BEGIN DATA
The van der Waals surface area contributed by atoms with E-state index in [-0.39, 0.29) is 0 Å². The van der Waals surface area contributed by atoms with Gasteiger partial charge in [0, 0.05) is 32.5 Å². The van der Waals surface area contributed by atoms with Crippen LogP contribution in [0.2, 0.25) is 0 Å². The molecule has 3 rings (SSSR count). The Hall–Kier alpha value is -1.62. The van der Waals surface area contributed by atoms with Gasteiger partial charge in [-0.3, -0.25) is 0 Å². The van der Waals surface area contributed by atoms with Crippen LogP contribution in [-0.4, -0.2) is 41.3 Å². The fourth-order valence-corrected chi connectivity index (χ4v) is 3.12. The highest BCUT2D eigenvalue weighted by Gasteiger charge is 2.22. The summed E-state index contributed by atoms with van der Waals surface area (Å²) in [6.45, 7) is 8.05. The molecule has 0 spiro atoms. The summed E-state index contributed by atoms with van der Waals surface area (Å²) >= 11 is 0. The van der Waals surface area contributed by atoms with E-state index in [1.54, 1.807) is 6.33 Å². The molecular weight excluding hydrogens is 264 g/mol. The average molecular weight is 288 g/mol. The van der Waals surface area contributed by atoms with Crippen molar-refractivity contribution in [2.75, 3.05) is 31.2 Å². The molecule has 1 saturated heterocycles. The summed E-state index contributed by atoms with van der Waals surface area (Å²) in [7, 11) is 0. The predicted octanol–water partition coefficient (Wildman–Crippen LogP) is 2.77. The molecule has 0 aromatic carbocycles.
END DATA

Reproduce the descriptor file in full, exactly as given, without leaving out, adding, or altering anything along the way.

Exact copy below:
The van der Waals surface area contributed by atoms with E-state index in [-0.39, 0.29) is 0 Å². The van der Waals surface area contributed by atoms with Gasteiger partial charge in [0, 0.05) is 32.5 Å². The van der Waals surface area contributed by atoms with Crippen LogP contribution in [0.2, 0.25) is 0 Å². The molecule has 3 rings (SSSR count). The Hall–Kier alpha value is -1.62. The van der Waals surface area contributed by atoms with Gasteiger partial charge in [-0.3, -0.25) is 0 Å². The van der Waals surface area contributed by atoms with Crippen LogP contribution in [-0.4, -0.2) is 41.3 Å². The fourth-order valence-corrected chi connectivity index (χ4v) is 3.12. The highest BCUT2D eigenvalue weighted by Gasteiger charge is 2.22. The summed E-state index contributed by atoms with van der Waals surface area (Å²) in [6.45, 7) is 8.05. The molecule has 0 spiro atoms. The summed E-state index contributed by atoms with van der Waals surface area (Å²) >= 11 is 0. The van der Waals surface area contributed by atoms with E-state index in [1.54, 1.807) is 6.33 Å². The molecular weight excluding hydrogens is 264 g/mol. The average molecular weight is 288 g/mol. The van der Waals surface area contributed by atoms with Crippen molar-refractivity contribution in [2.75, 3.05) is 31.2 Å². The molecule has 1 saturated heterocycles. The summed E-state index contributed by atoms with van der Waals surface area (Å²) in [7, 11) is 0. The predicted octanol–water partition coefficient (Wildman–Crippen LogP) is 2.77. The molecule has 0 aromatic carbocycles.